Freedom 251, The $4 Smartphone is on Course to Reach Consumers

Freedom 251, The $4 Smartphone is on Course to Reach Consumers

Remember the Freedom 251? No, this isn’t related to politics or revolution, not in any confirmed way at least. Freedom 251 is the name of the $4 Android smartphone, that was being launched by Indian company Ringing Bells Pvt. Ltd.

Poor choice of brand name aside, the Freedom 251 made the news back in February when the smartphone was announced, being promised to the masses for a measly $4. For INR 251 ($3.7 at current exchange rates), you get a 4″ qHD display with a resolution of 960 x 540, with the phone being powered by a MediaTek MT 6582 quad-core processor. There’s also 1GB of RAM, 8GB of internal storage with expandability, a 3.2MP rear camera, a VGA front camera, dual-SIM 3G support, a 1,450 mAh battery and Android 5.1 Lollipop on board. Despite the mediocrity of its specs, the phone packs in unbelievable value for a price that most of us reading would not hesitate to plop down for a burner phone.

We wrote extensively on why the $4 Android smartphone should not exist. And to seemingly prove us wrong, the $4 is actually being made a reality, as it is being promised to make its way to consumers. The initial date for delivery of the smartphone is promised to be 30th June, and the first look of the actual smartphone has been revealed, thanks to a (slightly cringey) hands-on by BBC:

In the hand, it feels somewhat like Apple’s iPhone 5. As I handle the handset, it seems to work like a basic smartphone. But it is hard to really test its capabilities, as it has very few applications, covering only basic tasks, such as calculator, music player, web browser and email. At the demo, the company told me the final model would be made available for scrutiny only after 30 June. Later, on Tuesday afternoon, it said that date had been delayed until 7 July.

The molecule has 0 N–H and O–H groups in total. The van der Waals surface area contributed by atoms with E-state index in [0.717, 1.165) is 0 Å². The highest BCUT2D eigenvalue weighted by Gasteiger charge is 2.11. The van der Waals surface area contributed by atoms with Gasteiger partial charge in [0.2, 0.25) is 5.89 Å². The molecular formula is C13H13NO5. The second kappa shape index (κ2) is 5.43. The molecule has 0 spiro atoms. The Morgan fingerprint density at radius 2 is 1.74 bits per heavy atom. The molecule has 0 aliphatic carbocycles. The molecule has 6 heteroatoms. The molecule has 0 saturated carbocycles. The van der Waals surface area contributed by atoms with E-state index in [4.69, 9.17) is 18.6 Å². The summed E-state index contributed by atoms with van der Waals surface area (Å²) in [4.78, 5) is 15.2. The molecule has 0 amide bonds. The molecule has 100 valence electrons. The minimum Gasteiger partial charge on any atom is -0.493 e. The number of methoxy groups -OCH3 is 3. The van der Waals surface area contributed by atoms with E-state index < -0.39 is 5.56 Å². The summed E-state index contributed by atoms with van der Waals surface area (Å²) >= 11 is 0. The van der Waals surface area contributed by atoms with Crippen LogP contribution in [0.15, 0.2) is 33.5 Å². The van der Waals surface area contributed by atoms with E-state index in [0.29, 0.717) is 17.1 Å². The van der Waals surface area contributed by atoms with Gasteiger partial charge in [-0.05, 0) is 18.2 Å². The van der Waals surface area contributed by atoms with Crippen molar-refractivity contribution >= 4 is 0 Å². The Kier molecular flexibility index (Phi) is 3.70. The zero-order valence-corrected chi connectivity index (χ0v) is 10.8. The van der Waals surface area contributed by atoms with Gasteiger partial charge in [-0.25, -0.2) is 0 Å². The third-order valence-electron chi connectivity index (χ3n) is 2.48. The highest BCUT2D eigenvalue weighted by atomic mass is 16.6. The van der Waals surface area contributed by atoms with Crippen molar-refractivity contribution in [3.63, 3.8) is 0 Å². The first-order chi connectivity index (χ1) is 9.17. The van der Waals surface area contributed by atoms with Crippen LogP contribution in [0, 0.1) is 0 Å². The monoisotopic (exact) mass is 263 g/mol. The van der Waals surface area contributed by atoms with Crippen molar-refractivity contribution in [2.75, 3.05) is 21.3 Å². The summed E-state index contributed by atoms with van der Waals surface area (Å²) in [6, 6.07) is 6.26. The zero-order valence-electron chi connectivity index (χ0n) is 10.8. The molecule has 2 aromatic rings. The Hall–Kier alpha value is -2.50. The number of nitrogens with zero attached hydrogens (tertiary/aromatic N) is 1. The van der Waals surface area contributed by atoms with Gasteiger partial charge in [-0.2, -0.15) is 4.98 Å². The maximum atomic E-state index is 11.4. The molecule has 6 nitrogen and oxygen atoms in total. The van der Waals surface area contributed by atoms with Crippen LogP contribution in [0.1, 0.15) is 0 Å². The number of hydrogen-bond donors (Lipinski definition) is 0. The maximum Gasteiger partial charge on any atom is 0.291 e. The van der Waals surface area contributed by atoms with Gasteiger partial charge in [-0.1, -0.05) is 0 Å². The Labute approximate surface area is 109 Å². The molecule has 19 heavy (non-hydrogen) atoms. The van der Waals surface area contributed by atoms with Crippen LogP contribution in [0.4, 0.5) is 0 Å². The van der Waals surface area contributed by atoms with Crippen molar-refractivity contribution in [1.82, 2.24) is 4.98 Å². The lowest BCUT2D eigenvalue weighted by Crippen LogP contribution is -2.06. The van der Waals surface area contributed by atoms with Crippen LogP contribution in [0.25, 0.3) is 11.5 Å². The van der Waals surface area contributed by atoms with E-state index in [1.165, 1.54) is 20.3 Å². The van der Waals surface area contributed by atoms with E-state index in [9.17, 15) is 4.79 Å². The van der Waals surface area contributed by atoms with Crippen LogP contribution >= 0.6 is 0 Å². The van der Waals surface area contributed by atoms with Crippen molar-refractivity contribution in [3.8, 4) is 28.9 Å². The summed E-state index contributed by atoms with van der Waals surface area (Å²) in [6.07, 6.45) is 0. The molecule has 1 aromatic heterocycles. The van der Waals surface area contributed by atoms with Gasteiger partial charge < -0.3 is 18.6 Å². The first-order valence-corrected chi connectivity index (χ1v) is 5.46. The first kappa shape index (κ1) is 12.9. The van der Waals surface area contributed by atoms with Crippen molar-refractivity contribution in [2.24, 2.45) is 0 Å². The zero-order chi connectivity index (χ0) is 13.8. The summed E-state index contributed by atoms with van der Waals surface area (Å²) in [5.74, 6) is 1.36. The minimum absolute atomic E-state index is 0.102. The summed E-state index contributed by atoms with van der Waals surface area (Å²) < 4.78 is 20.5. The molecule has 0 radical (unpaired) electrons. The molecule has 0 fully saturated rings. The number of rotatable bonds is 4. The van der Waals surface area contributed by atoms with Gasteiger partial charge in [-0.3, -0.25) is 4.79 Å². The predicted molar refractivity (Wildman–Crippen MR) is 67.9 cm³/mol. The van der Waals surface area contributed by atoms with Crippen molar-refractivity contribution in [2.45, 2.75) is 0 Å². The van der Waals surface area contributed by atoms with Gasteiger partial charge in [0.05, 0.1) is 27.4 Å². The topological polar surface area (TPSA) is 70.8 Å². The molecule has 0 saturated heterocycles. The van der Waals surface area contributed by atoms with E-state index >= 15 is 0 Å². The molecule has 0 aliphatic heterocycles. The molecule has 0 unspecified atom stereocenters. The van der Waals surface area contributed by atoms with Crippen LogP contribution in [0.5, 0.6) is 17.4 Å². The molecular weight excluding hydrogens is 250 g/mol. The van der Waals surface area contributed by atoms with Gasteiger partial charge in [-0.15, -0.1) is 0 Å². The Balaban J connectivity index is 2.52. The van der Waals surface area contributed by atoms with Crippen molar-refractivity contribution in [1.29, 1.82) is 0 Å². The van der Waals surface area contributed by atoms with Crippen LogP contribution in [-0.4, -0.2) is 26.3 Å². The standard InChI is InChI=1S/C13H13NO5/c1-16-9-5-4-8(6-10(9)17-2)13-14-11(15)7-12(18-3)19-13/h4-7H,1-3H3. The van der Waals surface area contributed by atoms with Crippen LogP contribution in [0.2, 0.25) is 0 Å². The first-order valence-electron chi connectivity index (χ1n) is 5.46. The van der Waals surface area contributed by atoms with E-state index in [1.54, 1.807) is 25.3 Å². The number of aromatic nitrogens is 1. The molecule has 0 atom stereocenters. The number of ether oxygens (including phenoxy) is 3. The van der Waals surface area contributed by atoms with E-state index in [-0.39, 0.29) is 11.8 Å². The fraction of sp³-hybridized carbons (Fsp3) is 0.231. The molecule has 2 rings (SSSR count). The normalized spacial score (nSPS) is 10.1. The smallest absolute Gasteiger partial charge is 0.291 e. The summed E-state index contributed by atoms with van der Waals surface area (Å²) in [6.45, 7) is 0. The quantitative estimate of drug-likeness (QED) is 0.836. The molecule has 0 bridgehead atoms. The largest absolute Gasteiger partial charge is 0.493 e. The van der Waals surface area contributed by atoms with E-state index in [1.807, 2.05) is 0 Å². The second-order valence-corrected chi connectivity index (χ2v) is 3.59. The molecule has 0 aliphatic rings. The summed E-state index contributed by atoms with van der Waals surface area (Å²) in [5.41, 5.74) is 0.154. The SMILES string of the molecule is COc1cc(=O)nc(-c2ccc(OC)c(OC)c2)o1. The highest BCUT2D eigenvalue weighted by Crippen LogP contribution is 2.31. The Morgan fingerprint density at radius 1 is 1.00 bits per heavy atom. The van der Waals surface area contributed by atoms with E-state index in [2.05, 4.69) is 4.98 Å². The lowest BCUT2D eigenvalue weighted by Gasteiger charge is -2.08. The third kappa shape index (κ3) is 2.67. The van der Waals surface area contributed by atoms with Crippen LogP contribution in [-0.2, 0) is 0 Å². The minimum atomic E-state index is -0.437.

BBC
(Yes, this BBC reporter claims this $3.70 phone feels like an iPhone 5, somehow)

So what has changed with the Freedom 251 since our last coverage?

For starters, question marks still exist on the legitimacy of the company. Ringing Bells continues to be a mysterious entity, but now with a few government inquiries to its name. The company has come under the scanner of Income Tax authorities and the Department of Electronics and IT, as people are still scratching their heads on how the phone is possible at the price it is being promised.

To add some more twist to the already-complicated story, Ringing Bells actually went ahead and returned the payments received from 30,000 customers, citing the negative speculations around its claims.

There was a lot of negativity around us so we have decided to take money from customers only after delivering phones to them. We are refunding money to those who have paid for booking the phones and giving them an option of cash on delivery

Mohit Goel, Director, Ringing Bells

The phone received 70 Million registrations in the three days it was on sale, with the payment gateway crashing towards the end of it. To put the number into perspective, sales of the Samsung Galaxy S6 were estimated to reach 45 Million in all of 2015. Even by the initial numbers and taking into account that these were just registrations, it was clear that Ringing Bells was in no position to actually completely sate the (apparent) heavy demand for its product.

Now with D-Day coming close, Ringing Bells has claimed that it has nearly 200,000 units of the Freedom 251 produced and ready to be delivered (a few million short of the 70,000,000 registrations). This batch is the first phase of deliveries, and registrations will open again once this phase is completed. Obviously, only a small part of the registrations will be honored, so the company has decided to use a lottery system, allocating 10,000 units to every state of India (for our global readers, India has 29 states and 7 union territories).